There are significant changes proposed in the way dividends received are to be taxed, starting with dividends paid after 5th April 2016.
Summary of the changes
- Dividends will no longer be “grossed up” with a 10% notional tax credit.
- There will be a dividend nil rate band; initially set at £5,000. This means that the first £5,000 of dividends received, for most taxpayers, will not result in any additional income tax liability. At the moment it is not clear how these new rules will apply to trusts or income received from trusts.
- To the extent that dividends exceed £5,000 in a tax year, they will be subject to income tax at the following rates
(on div received)
|Up to 5/4/2016
(on “grossed up” div)
|Basic rate taxpayer||7.5%||0%|
|Higher rate (40%) taxpayer||32.5%||22.5%|
|Additional rate (45%) taxpayer||38.1%||27.5%|
The dividend nil rate band will not be in addition to the existing rate bands but form part of them. For example: In 2016/17 when the basic rate band will be £32,000, an individual has a salary of £40,000, dividend income of £9,000 and a personal allowance of £11,000. The personal allowance would be deducted from the salary which would then use up £29,000 of the basic rate band. The first £3,000 of dividend income would fall into the basic rate band and the next £2,000 of dividend income would fall into the higher rate band. That £5,000 would be charged at the dividend nil rate. The remaining £4,000 would be taxed at the higher dividend rate of 32.5% resulting in a total tax charge of £1,300 on the £9,000 dividend.
Basic rate taxpayers will therefore pay more tax on their dividend income if it exceeds £5,000.
Higher rate (40%) taxpayers who receive annual dividend income in excess of £21,667 and additional rate (45%) taxpayers who receive dividend income in excess of £25,250 will pay will pay more tax on dividend income.
If you are able to influence the timing of dividend payments, you may be able to reduce the amount of tax payable on your dividend income depending on: your marginal rate, the dividend amount and when it is paid. Individuals with shares in private companies should therefore now consider carefully whether to decrease, increase, advance or delay, the payment of dividends around 5th April 2016.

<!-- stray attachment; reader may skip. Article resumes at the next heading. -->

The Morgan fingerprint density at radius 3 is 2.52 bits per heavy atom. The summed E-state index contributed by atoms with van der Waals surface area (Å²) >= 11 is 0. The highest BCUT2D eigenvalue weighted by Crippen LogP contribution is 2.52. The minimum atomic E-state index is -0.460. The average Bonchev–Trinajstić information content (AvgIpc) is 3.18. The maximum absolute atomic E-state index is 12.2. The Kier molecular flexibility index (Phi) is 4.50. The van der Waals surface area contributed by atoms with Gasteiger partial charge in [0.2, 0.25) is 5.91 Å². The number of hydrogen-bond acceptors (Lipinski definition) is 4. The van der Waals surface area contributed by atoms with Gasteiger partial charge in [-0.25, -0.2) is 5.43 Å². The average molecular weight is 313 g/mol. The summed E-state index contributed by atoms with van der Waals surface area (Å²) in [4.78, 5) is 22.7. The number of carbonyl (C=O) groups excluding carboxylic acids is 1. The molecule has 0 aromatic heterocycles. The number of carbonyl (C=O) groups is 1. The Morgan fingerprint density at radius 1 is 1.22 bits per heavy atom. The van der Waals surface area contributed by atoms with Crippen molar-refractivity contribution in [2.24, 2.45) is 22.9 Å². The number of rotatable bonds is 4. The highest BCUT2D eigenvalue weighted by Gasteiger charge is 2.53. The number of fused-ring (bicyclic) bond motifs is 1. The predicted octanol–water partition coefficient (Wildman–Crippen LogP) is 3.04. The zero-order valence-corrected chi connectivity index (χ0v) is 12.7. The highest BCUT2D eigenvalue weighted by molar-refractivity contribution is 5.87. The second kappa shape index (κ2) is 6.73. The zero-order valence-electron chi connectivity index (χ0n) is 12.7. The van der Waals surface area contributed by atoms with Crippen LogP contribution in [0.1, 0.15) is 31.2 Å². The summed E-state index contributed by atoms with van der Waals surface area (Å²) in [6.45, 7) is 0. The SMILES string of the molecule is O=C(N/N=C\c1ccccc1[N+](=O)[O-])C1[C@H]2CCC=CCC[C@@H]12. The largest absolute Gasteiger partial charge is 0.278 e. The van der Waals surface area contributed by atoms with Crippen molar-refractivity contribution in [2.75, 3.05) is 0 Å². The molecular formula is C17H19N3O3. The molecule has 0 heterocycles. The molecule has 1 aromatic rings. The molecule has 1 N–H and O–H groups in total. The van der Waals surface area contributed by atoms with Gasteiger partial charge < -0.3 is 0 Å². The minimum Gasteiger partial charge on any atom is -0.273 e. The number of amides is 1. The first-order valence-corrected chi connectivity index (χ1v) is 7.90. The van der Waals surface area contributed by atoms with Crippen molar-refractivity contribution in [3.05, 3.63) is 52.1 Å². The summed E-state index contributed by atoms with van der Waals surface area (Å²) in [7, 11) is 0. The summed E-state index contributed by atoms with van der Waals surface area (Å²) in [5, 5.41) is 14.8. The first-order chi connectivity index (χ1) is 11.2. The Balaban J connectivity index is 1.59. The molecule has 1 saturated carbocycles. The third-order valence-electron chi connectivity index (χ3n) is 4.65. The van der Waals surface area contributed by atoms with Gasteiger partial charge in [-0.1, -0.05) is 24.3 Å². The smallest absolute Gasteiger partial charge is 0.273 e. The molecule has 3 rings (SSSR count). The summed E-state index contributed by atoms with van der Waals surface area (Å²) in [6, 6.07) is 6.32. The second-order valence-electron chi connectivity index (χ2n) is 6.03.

Spouses with unequal income levels should also consider a transfer of shares between them to ensure full advantage is taken of the lower dividend rates available. For example a husband paying tax at 45% on general income might consider giving sufficient shares to his wife, who otherwise has no income, to ensure that she at least has dividend income of say £5,000 which would be completely free of income tax.
Formalities for valid dividend payments
It is important when dividends are proposed that the correct formalities are observed with appropriate minutes, dividend vouchers etc. HMRC are likely to enquire into significant dividends paid close to 5th April 2016 to ensure that payments are consistent with documentation.
Sufficient distributable profits
To be valid, dividends must be paid out of distributable profits. Certain adjustments may be required to the distributable reserves shown in the financial statements to arrive at the amount of profits which are distributable profits. For example development costs which are shown as an asset in the financial statements should be treated as a loss for dividend distribution purposes.
Non-UK resident individuals continue to enjoy the benefit of no tax on UK dividend income.
Action to be considered
We suggest that individuals should immediately consider their options but before taking any action, seek professional advice.
The information in this article is believed to be factually correct at the time of writing and publication, but is not intended to constitute advice. No liability is accepted for any loss howsoever arising as a result of the contents of this article. Specific advice should be sought before entering into, or refraining from entering into any transaction.